Friday, June 3, 2011

Onix OA-20/2

Heard my 1st Onix amp in 1988, a OA-20. Should have bought it then...
Slant view
More than 20 years later, chance upon a OA-20/2 in good working condition - not making the same mistake twice!

The Onix deserve it's well earn reputation of a great performing unit with grunt- an excellent example of British audio quality. Although rated at a lowly 30W RMS and weight a mere 4kg, it is no push over. The unit was hardly warm after running for a few hours with the volume at 7 o'clock. This was more than enough to drive my honeycombs to a decent volume in a room 30ftx20ft.

After warm-up, the Onix was revealing. The mid and HF was fluid when playing a CD of well recorded piano pieces. Bass could be better but acceptable, may consider a recap later on (since it has been over 20 years).

Component view from back
Little wonder these units are seldom available in the resale market. And are quickly snapped up when they became available!

Update - 30Jul2011

Finally decided to perform maintenance on the electrolytic capacitors in the power amplifier section, as the reproduction seem a little muddle on critical passages.

Upon closer inspection, notice the unit had been repaired before and a unknown brand of EC, "Sun" was used in the power rectifier section as well as one side of the power amplifier. Replaced the 100uf 10V with Panasonic FC and the original 4.7uf 50V with Panasonic ECA of equal values in the power amp section. Left the Sun EC in the power rectifier section as that should be adequate for the task. Using better quality EC and substituiting the pairs of EC in the power amp section provided the desired results. Source is the Sony CDP-333ESA which is now connected directly to the Onix without the tube buffer. The Onix is now driving my Mission 753 Freedom's via 1.5m of the original QED Silver Anniversary (with enough silver to cover most of the cable diameter).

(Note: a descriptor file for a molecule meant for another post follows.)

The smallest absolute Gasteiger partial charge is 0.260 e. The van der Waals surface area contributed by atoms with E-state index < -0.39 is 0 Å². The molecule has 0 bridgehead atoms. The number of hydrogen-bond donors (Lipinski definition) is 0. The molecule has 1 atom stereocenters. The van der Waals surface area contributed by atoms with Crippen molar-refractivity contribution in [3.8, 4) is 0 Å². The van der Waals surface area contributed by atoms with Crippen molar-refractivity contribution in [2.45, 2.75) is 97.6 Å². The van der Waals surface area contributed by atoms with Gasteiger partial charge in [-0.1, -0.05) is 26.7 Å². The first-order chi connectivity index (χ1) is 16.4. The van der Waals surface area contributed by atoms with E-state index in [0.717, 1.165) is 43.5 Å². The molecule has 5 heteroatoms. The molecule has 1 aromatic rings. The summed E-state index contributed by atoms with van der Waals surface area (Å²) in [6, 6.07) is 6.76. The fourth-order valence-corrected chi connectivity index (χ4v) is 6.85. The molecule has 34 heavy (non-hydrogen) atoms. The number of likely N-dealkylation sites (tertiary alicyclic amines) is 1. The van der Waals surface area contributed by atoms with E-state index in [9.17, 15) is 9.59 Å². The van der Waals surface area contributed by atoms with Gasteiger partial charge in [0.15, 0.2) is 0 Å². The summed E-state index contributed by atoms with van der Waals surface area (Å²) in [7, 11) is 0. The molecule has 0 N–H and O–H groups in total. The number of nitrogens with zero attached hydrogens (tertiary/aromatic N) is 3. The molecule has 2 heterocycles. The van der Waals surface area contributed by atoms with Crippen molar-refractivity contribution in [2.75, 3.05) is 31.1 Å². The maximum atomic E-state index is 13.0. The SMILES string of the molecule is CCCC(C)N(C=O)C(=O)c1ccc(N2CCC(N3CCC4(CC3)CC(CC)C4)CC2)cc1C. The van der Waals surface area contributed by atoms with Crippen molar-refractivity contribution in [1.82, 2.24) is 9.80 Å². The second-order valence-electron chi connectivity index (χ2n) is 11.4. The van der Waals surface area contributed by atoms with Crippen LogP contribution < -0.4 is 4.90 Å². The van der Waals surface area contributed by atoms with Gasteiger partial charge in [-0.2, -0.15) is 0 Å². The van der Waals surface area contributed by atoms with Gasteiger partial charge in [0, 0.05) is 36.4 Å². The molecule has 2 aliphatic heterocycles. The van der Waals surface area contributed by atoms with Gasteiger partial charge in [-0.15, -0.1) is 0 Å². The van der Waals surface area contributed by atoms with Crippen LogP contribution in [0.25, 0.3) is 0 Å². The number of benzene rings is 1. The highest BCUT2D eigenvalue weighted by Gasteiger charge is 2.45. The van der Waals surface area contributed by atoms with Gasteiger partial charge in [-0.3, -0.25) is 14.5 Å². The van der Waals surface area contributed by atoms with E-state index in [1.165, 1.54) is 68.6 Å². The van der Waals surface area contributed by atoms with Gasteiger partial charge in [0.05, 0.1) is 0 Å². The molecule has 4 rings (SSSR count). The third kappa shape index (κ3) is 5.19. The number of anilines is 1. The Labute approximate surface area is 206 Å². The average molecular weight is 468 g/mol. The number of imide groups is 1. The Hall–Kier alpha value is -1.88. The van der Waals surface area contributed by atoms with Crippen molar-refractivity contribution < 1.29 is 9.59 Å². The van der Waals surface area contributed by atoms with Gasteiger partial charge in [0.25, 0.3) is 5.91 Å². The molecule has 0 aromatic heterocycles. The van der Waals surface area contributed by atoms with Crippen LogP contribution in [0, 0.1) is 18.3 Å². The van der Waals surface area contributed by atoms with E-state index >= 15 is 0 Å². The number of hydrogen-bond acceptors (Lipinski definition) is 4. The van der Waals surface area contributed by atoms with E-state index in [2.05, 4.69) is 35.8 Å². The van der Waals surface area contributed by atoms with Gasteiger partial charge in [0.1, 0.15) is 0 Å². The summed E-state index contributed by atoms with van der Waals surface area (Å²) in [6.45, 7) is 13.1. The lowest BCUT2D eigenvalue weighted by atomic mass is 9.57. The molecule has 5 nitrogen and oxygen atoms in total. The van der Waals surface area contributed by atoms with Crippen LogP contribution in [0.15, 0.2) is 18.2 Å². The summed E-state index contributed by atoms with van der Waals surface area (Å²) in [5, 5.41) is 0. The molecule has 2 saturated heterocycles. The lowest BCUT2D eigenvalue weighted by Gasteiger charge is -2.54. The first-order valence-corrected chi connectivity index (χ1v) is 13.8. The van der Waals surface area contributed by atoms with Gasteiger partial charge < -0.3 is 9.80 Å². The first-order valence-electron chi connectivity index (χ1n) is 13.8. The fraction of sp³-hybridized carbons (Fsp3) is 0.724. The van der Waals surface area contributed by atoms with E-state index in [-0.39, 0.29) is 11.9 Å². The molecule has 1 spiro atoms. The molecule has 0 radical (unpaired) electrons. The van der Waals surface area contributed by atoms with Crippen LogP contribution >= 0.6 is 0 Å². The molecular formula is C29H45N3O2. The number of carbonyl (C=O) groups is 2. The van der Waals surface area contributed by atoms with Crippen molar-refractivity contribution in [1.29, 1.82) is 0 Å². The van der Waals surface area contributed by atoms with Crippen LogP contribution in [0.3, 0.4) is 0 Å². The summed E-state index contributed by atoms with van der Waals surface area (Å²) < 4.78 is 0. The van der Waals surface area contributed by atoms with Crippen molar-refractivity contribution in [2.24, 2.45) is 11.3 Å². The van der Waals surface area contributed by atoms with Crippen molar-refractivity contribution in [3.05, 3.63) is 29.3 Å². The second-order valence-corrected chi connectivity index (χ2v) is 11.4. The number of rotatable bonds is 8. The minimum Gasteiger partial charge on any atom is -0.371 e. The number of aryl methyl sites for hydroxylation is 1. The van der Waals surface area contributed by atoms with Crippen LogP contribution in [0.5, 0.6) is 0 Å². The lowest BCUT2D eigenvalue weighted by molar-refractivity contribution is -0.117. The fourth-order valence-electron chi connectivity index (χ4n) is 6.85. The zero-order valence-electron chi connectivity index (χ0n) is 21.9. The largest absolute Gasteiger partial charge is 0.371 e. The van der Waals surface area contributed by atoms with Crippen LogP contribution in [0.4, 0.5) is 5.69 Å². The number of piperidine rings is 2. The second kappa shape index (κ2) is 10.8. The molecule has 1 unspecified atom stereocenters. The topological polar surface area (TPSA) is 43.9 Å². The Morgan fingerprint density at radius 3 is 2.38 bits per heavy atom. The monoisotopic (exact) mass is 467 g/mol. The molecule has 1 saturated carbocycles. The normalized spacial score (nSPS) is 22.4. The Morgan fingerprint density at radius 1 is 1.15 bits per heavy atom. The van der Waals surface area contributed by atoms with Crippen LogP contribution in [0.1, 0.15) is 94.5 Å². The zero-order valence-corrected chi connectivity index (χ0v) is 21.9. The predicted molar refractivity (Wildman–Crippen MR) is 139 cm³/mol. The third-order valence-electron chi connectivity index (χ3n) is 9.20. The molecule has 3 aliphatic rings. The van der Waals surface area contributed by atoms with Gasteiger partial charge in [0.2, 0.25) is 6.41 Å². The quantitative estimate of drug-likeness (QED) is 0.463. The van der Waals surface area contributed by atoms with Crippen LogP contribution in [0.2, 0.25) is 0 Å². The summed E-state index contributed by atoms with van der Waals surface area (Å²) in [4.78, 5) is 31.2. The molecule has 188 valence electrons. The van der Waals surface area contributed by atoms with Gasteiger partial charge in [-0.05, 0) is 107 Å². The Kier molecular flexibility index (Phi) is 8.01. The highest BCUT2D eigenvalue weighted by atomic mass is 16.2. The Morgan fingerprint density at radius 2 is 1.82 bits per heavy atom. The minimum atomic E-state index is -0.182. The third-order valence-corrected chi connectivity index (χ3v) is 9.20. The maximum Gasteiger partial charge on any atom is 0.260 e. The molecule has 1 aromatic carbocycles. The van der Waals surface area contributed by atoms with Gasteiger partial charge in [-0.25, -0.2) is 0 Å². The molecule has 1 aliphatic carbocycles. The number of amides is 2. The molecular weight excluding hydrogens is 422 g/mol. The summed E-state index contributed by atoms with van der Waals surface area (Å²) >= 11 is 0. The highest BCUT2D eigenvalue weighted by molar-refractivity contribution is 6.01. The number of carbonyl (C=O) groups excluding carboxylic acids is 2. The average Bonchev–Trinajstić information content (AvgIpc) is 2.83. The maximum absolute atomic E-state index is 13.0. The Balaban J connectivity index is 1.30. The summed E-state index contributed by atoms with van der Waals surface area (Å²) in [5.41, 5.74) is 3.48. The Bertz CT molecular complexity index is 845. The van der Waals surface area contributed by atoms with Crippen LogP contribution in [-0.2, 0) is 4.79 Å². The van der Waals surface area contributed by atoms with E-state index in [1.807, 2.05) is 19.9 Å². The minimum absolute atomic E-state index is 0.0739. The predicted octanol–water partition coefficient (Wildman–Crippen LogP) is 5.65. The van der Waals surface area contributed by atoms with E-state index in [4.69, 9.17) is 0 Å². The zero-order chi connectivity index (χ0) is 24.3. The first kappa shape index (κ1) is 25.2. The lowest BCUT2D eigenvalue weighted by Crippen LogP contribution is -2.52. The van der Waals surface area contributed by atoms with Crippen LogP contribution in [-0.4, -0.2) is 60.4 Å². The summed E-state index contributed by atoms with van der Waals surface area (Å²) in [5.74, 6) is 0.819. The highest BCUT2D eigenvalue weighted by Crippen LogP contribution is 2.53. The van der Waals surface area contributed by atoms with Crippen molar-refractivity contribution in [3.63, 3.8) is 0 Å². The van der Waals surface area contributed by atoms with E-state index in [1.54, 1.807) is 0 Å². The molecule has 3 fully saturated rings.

Original amp section
Capacitors replaced from power amp section

Wednesday, June 1, 2011

Musical Fidelity X-10D

With the help of a friend, I finally managed to purchase a X10D.


Since completing and tweaking the Lite LS-29 (clone of the X10), though it would be interesting to compare the stock X10D vs the tweaked LS-29 @

Stock PCB

The stock X10D uses Philips 6922 valves and produces a rich mid, nice high with a lean low after power-on. About 15-30min later, the bass becames fuller but I find the high can be just a tad brighter than an actual presentation should be. The X10D seem to have a slight roughness around the edge as well, particularly on voices. I was using a gold CD recording of a singer whom I heard during a live performance for comparison.

The LS-29 produces a more authoritative low and  "richer" high while retaining the rich mid of the X10D. The reproduction of the LS-29 was more natural.

Finally decided to recap using lessons learnt from the LS-29.

Recapped PCB

Upon power on there was a immediate bandwidth improvement, compared to the stock X10D which was more reserve in presentation. Voices were now more natural and realistic.

After a week or so, decided to change the 0.22uF Wima(s) to the older MKS-C 0.33uF in the audio section. Initially sounded overly bassey. After a couple of weeks, it's sounding very close to my Tubelog when performing A-B comparisons - with a bit more HF extension, maybe due to the use of silver mica's in th output stage.

Update - 18Aug2011
Finally swapped the Philips 6922 with the Russian 6N23P-EV. Reproduction clarity improved.